The Jawa is figure 61 from Star Wars: The Black Series.  He hit alongside the first assortment of Solo figures, and is a re-pack of the 40th Anniversary Jawa from last year.  That one saw a much more limited release, so seeing it again here is much appreciated.  Unlike most Jawa figures, which come paired with another Jawa or droid, this one returns to the release method of the original vintage figure, being sold all on his lonesome.  The figure stands about 4 inches tall and he has 28 points of articulation.  I’m happy to report that, unlike the earlier Yoda figure, the Jawa was not short-changed on the leg articulation.  Of course, the plastic skirt piece kind of removes most of the mobility on those leg joints, but lets not go down that road.  The Jawa’s sculpt is unique, and definitely very strong.  The robes are all plastic, which I think was the appropriate call after the spotty cloth work on figures like Luke and Leia.  The detail work on said robe is exquisite, with tons of texturing all throughout, to really capture the heavy coarseness of the fabric. The head and hood are done as two separate pieces, which is a smart move.  It allows for the head to be fully detailed, or at least as fully detailed as the completely covered head can be.  The two straps running across the figure’s chest are a separate, but non-removable piece.  I was expecting there to be a buckle somewhere on there, because there usually is on pieces, but no luck.  So, if for whatever reason you were hoping to remove that, it’s going require a little finagling.  There’s an Ion Cannon attached to one of the straps via a somewhat lengthy cord.  It can’t be removed either, but it can be holstered on one of the belts.  The paintwork on the Jawa is decent.  Mostly it’s pretty basic, but I do appreciate the slight weathering on the bottom of the robes.  The Jawa includes a second Ion Cannon, this time not connected to the straps.  For versatility, I guess.  Given the smaller stature of the figure, I would have liked maybe a smaller droid or something to be included, or just more accessories in general, but I think this figure’s being slightly held back by the 40th Ann release having less space for such things in the blister, and Hasbro not wanting to add extras here and thus detract from that figure’s value.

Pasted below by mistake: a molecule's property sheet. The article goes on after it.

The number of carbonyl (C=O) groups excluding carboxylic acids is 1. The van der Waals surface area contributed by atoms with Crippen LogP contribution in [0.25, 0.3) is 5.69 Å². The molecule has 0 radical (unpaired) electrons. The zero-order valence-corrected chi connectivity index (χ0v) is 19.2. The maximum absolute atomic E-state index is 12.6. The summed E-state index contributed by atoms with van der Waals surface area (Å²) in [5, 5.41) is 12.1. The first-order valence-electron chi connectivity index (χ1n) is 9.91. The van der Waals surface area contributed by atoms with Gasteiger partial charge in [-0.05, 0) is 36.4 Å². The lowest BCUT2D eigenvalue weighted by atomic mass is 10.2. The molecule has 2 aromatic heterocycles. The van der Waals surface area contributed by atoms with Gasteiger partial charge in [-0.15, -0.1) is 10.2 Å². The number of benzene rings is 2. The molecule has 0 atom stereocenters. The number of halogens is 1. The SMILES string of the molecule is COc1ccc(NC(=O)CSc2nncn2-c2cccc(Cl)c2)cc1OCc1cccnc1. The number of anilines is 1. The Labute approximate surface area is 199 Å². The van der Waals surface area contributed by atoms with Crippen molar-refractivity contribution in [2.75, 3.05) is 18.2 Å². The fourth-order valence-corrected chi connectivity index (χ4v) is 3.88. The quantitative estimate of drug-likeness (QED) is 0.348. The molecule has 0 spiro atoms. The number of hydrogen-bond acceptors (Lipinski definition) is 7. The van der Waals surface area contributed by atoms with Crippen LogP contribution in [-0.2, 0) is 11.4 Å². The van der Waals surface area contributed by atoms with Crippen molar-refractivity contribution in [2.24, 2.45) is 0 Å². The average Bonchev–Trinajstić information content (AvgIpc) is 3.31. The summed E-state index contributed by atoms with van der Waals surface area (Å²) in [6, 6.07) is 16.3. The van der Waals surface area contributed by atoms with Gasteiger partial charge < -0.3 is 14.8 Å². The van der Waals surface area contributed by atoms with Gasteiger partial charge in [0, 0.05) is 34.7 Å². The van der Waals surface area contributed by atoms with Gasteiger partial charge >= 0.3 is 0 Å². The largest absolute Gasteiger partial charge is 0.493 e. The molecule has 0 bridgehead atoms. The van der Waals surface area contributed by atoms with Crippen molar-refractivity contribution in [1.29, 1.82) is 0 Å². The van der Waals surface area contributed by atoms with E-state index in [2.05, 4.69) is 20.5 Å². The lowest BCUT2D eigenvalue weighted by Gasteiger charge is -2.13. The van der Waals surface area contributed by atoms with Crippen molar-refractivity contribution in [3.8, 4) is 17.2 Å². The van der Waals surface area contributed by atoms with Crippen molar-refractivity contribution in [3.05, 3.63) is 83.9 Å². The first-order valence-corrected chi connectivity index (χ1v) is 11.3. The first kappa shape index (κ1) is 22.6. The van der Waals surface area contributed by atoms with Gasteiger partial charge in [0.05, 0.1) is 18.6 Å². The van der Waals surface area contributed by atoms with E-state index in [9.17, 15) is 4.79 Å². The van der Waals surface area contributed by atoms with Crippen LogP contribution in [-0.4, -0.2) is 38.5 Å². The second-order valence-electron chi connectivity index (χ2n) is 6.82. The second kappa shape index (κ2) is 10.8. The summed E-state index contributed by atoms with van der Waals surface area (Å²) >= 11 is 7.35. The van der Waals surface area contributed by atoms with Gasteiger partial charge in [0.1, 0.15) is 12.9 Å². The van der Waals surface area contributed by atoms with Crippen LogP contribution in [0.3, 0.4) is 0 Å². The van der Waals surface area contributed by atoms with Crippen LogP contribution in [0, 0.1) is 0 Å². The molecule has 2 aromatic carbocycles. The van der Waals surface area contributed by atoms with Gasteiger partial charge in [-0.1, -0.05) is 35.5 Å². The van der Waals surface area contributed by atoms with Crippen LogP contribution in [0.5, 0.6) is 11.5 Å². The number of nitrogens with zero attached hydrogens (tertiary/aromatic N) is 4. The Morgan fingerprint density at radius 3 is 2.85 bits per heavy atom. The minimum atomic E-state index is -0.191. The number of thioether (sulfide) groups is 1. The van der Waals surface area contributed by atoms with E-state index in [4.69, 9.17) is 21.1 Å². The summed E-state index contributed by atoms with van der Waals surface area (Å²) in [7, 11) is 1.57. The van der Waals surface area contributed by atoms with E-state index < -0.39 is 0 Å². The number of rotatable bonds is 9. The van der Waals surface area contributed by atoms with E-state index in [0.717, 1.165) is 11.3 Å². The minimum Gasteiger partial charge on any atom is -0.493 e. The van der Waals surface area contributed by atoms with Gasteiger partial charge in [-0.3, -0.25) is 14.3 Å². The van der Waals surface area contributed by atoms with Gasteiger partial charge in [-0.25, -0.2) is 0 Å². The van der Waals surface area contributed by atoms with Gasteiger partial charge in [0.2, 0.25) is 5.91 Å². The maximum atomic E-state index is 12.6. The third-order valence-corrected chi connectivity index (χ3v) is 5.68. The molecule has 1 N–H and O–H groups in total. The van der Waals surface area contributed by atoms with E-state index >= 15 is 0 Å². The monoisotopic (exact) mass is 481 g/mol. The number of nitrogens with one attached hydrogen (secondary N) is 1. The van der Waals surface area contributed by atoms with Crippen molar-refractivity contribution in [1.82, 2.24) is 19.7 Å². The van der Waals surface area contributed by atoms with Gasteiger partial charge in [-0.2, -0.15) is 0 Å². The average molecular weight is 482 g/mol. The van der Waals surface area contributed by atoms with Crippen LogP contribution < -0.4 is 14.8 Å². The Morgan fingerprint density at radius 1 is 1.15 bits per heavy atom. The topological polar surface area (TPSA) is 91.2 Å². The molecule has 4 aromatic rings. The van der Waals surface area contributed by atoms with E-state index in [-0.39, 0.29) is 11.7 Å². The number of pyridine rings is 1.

THE ME HALF OF THE EQUATION